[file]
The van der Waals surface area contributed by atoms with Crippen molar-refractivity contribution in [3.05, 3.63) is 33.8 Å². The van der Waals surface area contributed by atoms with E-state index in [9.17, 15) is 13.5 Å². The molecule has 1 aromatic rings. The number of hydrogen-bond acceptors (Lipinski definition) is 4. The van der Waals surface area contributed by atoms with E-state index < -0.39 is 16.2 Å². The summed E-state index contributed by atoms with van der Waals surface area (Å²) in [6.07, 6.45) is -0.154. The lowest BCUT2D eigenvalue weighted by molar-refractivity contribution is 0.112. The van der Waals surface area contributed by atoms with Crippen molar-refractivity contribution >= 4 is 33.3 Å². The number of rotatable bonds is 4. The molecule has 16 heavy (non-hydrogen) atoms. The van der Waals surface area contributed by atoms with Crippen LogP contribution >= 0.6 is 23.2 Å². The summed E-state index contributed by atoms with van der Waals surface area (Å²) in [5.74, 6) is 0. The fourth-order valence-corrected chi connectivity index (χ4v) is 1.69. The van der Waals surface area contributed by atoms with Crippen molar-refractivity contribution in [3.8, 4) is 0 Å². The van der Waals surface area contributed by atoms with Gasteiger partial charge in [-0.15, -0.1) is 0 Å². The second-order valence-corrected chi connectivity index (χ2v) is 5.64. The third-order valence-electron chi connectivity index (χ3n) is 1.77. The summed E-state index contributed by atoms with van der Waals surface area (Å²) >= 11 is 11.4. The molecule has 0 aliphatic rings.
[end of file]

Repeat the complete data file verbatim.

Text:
The van der Waals surface area contributed by atoms with Crippen molar-refractivity contribution in [3.05, 3.63) is 33.8 Å². The van der Waals surface area contributed by atoms with E-state index in [9.17, 15) is 13.5 Å². The molecule has 1 aromatic rings. The number of hydrogen-bond acceptors (Lipinski definition) is 4. The van der Waals surface area contributed by atoms with E-state index < -0.39 is 16.2 Å². The summed E-state index contributed by atoms with van der Waals surface area (Å²) in [6.07, 6.45) is -0.154. The lowest BCUT2D eigenvalue weighted by molar-refractivity contribution is 0.112. The van der Waals surface area contributed by atoms with Crippen molar-refractivity contribution >= 4 is 33.3 Å². The number of rotatable bonds is 4. The molecule has 16 heavy (non-hydrogen) atoms. The van der Waals surface area contributed by atoms with Crippen LogP contribution >= 0.6 is 23.2 Å². The summed E-state index contributed by atoms with van der Waals surface area (Å²) in [5.74, 6) is 0. The fourth-order valence-corrected chi connectivity index (χ4v) is 1.69. The van der Waals surface area contributed by atoms with Crippen molar-refractivity contribution in [3.8, 4) is 0 Å². The van der Waals surface area contributed by atoms with Gasteiger partial charge in [-0.15, -0.1) is 0 Å². The second-order valence-corrected chi connectivity index (χ2v) is 5.64. The third-order valence-electron chi connectivity index (χ3n) is 1.77. The summed E-state index contributed by atoms with van der Waals surface area (Å²) >= 11 is 11.4. The molecule has 0 aliphatic rings.